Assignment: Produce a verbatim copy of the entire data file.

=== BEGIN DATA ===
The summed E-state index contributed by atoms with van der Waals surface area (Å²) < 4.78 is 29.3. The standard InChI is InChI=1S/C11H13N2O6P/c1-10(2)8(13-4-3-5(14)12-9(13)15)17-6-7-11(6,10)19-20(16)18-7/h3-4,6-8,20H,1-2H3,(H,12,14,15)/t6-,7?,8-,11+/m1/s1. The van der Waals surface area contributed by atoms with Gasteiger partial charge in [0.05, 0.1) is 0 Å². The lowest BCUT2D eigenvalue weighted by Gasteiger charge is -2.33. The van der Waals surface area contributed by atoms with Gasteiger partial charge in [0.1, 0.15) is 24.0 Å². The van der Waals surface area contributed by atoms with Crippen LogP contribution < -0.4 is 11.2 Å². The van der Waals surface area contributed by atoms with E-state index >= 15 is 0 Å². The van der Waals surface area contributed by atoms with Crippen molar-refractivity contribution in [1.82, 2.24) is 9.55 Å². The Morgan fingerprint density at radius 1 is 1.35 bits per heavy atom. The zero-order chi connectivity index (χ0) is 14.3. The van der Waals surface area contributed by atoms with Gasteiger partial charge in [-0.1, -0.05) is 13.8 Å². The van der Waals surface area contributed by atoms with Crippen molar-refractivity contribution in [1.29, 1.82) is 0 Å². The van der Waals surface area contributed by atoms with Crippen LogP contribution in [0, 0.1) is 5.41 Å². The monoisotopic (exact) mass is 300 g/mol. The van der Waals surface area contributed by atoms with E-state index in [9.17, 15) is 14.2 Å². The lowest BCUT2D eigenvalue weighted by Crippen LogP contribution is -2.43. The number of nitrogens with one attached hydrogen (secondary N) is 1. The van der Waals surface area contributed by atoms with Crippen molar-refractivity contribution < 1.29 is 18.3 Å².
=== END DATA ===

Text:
The summed E-state index contributed by atoms with van der Waals surface area (Å²) < 4.78 is 29.3. The standard InChI is InChI=1S/C11H13N2O6P/c1-10(2)8(13-4-3-5(14)12-9(13)15)17-6-7-11(6,10)19-20(16)18-7/h3-4,6-8,20H,1-2H3,(H,12,14,15)/t6-,7?,8-,11+/m1/s1. The van der Waals surface area contributed by atoms with Gasteiger partial charge in [0.05, 0.1) is 0 Å². The lowest BCUT2D eigenvalue weighted by Gasteiger charge is -2.33. The van der Waals surface area contributed by atoms with Gasteiger partial charge in [0.1, 0.15) is 24.0 Å². The van der Waals surface area contributed by atoms with Crippen LogP contribution < -0.4 is 11.2 Å². The van der Waals surface area contributed by atoms with E-state index >= 15 is 0 Å². The van der Waals surface area contributed by atoms with Crippen molar-refractivity contribution in [1.82, 2.24) is 9.55 Å². The Morgan fingerprint density at radius 1 is 1.35 bits per heavy atom. The zero-order chi connectivity index (χ0) is 14.3. The van der Waals surface area contributed by atoms with Gasteiger partial charge in [-0.1, -0.05) is 13.8 Å². The van der Waals surface area contributed by atoms with Crippen molar-refractivity contribution in [1.29, 1.82) is 0 Å². The van der Waals surface area contributed by atoms with Crippen LogP contribution in [0, 0.1) is 5.41 Å². The monoisotopic (exact) mass is 300 g/mol. The van der Waals surface area contributed by atoms with E-state index in [9.17, 15) is 14.2 Å². The lowest BCUT2D eigenvalue weighted by Crippen LogP contribution is -2.43. The number of nitrogens with one attached hydrogen (secondary N) is 1. The van der Waals surface area contributed by atoms with Crippen molar-refractivity contribution < 1.29 is 18.3 Å².